“Just give up, Beatrica! I have two men waiting at the ladder! There’s nowhere to run!” Von Falkenhof yelled.
Beatrica looked down at the banner waving between the Eiffel Tower’s struts. “I never intended to run,” she laughed. “Auf Wiedersehen!”
She slid down the tower’s leg and Von Falkenhof screamed in anger. As the zeppelin above gained altitude, the metal supports groaned dangerously and loosened the soil at the tower’s base.
“You won’t get away this time!”
Beatrica turned around and saw Von Falkenhof slide down the adjacent leg. Her heart skipped a beat when their collective momentum detached the banner with their impact and each hung on one side, twirling around the Eiffel Tower like a maple seed. Occasionally the wind blew them towards each other, forcing her to kick Von Falkenhof and keep him at bay, until they glided over a pond in the park. Von Falkenhof’s feet caught the water, and he tumbled into it, sending the opposite end of the sail with Beatrica into the shrubs.
Beatrica readjusted her hat and smiled as Von Falkenhof, covered in mud, hopped out of the pond and make quick exit from the gardens, two vicious geese snapping at his heels. In the distance, she heard biplane interceptors approach, only to break off the chase as the photogyro kicked in and the Zeppelin and tower, gently drifting over Paris’ skyline, disappeared.
Séamus jogged over and put his hands on his knees for support. “Got out just in time,” he puffed. “I think I lost the fuzz as well.”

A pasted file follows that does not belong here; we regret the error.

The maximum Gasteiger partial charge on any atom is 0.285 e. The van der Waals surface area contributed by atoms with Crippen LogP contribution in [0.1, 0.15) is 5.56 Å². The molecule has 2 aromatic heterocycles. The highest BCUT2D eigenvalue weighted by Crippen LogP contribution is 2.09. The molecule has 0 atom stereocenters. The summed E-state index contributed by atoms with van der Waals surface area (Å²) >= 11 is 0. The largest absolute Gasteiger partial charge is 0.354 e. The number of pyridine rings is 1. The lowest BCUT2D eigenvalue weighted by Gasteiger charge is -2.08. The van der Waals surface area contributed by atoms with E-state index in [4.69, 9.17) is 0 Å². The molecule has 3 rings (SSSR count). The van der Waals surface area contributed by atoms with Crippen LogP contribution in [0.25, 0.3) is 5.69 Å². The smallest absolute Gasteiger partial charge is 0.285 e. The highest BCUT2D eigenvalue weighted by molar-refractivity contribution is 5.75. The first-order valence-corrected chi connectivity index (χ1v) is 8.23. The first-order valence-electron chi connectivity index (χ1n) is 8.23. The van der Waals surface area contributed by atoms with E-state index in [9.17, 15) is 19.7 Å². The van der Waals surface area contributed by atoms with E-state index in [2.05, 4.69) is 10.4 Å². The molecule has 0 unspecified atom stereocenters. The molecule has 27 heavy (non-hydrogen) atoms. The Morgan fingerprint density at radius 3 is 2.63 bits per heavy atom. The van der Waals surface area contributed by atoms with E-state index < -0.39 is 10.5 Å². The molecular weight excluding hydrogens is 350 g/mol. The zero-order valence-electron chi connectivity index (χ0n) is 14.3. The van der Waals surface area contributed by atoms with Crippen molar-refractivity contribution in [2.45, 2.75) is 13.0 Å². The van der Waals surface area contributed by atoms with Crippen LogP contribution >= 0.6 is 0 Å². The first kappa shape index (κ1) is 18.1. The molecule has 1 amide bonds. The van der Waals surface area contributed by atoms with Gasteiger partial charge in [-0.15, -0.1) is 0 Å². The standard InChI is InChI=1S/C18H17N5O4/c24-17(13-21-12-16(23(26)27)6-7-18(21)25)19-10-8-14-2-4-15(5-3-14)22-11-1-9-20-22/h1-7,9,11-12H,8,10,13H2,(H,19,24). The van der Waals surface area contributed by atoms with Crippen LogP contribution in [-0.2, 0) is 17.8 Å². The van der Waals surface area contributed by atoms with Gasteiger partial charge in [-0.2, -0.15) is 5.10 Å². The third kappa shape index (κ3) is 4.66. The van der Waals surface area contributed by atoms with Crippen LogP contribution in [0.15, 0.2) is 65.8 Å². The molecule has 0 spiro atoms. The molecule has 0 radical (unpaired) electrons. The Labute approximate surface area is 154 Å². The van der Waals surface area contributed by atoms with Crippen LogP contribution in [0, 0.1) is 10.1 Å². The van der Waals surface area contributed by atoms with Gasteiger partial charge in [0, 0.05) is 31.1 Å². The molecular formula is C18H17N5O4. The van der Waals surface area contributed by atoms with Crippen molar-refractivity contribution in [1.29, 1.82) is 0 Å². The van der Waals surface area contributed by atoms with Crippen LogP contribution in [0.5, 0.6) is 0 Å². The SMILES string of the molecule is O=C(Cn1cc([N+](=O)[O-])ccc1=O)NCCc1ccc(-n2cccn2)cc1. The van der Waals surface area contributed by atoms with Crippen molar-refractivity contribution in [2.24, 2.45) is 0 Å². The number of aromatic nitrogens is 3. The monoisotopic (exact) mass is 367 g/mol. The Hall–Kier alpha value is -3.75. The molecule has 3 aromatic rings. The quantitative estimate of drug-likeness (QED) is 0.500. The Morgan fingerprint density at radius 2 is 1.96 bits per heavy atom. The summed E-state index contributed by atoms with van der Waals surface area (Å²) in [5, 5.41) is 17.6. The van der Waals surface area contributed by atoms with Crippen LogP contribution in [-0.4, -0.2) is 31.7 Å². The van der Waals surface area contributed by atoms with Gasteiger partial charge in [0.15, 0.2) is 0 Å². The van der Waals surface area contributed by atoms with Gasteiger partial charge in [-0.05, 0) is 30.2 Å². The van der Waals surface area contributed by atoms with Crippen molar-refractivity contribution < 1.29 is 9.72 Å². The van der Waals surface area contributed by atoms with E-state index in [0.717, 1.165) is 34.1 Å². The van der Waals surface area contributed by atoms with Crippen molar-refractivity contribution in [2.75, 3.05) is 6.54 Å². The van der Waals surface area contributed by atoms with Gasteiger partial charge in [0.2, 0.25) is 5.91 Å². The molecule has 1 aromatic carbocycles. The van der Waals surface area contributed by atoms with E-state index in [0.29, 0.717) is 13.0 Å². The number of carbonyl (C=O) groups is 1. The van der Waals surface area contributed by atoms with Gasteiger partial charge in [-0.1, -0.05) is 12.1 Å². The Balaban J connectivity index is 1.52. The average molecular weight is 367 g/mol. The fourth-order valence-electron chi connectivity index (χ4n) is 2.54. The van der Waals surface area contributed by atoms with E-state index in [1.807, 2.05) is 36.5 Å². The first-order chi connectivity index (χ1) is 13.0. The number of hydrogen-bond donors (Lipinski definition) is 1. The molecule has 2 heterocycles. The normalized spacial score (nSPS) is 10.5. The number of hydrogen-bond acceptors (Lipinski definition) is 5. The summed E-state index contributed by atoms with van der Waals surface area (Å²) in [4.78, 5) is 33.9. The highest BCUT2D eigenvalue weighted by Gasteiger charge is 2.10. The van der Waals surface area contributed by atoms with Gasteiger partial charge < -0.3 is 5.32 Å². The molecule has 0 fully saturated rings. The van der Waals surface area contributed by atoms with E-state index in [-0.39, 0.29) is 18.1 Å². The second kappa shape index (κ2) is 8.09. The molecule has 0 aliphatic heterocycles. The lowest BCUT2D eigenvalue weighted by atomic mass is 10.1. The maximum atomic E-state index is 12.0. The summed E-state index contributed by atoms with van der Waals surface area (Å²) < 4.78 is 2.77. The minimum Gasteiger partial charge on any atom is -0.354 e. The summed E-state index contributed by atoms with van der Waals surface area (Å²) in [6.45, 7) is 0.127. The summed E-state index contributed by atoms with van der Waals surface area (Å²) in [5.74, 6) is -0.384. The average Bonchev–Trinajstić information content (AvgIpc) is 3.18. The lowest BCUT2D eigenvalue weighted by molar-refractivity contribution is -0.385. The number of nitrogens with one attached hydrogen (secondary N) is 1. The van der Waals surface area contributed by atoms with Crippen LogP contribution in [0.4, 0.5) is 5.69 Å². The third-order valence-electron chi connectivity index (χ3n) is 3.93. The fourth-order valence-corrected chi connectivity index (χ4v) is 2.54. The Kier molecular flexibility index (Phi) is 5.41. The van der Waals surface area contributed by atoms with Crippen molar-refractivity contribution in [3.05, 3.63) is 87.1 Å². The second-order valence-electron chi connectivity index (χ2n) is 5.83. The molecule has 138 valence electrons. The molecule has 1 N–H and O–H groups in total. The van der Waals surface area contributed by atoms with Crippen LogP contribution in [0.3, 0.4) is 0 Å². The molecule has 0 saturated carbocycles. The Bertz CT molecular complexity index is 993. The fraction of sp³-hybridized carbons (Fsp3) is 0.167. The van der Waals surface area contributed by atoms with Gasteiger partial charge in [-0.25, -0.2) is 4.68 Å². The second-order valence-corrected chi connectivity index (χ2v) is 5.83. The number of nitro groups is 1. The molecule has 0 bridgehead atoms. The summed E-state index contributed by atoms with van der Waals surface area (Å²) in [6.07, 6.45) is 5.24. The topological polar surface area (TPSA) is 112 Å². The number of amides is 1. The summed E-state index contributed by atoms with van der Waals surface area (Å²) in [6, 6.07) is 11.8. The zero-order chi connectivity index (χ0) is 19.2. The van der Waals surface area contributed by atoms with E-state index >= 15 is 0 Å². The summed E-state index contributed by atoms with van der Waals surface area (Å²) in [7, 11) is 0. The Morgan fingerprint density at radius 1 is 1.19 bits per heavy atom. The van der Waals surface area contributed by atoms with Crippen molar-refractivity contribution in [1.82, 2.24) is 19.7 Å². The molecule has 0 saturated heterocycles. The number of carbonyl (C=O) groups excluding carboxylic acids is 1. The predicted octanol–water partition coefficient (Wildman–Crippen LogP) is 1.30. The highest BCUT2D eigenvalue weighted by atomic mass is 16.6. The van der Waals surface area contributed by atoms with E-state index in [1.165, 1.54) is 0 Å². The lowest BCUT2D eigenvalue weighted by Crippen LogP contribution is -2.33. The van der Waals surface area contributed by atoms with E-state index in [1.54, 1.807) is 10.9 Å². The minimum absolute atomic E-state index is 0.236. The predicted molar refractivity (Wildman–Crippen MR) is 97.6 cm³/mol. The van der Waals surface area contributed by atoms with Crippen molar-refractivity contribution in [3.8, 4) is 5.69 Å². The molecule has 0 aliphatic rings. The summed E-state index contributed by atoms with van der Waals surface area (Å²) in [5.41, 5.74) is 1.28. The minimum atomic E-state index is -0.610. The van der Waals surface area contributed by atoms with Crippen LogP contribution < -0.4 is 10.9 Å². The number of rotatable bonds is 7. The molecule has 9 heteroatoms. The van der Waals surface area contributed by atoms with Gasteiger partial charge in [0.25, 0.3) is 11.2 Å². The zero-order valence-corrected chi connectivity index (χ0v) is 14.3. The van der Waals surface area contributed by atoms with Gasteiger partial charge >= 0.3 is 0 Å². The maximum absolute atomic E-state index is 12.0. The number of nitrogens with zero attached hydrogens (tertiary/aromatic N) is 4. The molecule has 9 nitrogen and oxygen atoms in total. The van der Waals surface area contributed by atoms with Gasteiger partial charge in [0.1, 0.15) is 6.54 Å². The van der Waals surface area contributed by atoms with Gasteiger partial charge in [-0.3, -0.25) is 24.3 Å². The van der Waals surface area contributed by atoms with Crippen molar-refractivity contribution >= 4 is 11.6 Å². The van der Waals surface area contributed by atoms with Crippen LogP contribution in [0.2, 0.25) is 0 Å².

They shook hands and parted ways. Making sure he didn’t follow her, Beatrica went to a nearby post office and opened a letter she had written the night before.
“WE HOLD THE EIFFEL TOWER HOSTAGE,” it began.
“A million francs is a small price to recover it,” Beatrica chuckled, and she put it in an envelope addressed to the French government.
At a quaint café on the Champs-Élysées, an Irish motorsport driver chanced upon his Croatian acquaintance. He invited himself to her table, sighed as he sat, and ordered a gin. “Well,” he began.
Beatrica sipped her coffee without glancing at him. “Well what?” she said.
“How did you do it? Prince Onishi was livid, you know.”
“You hunted me for two years just to ask that?”
“I have to know,” Séamus said. “As soon as the Imperial family paid up, the Eiffel Tower disappeared in Tokyo and resurfaced in Paris. What did you do?”
Beatrica smiled and looked at him over her sunglasses. From her handbag, she produced a tiny Eiffel Tower. “Remember this?” Séamus observed as she put it on the table. “All the photogyro does, is reflect light. I built two, actually. Victor had one on the zeppelin as well.”
Séamus saw the replica’s reflection through his glass of gin.
“Wait… You projected a fake image?”
“On the zeppelin and in Tokyo, yes. The real one in Paris we hid from the public eye. And when the French paid the ransom… We turned both photogyros off. Doubled the pay-out, easily.”
“Victor knew? My God, you really did us a number, there.”
“That’s not everything,” she said, sipping her coffee. “After our stunt, they closed the Eiffel Tower and declared the park off-limits. So I turned the photogyro on again and sold the tower as scrap metal, piece by piece.”
She left the stunned Séamus behind with an unpaid bill and an Eiffel Tower replica. As gifts.
|# ¿ Jan 29, 2018 00:03|
Judging sneak peek: there were some bad stories and there were some not bad stories.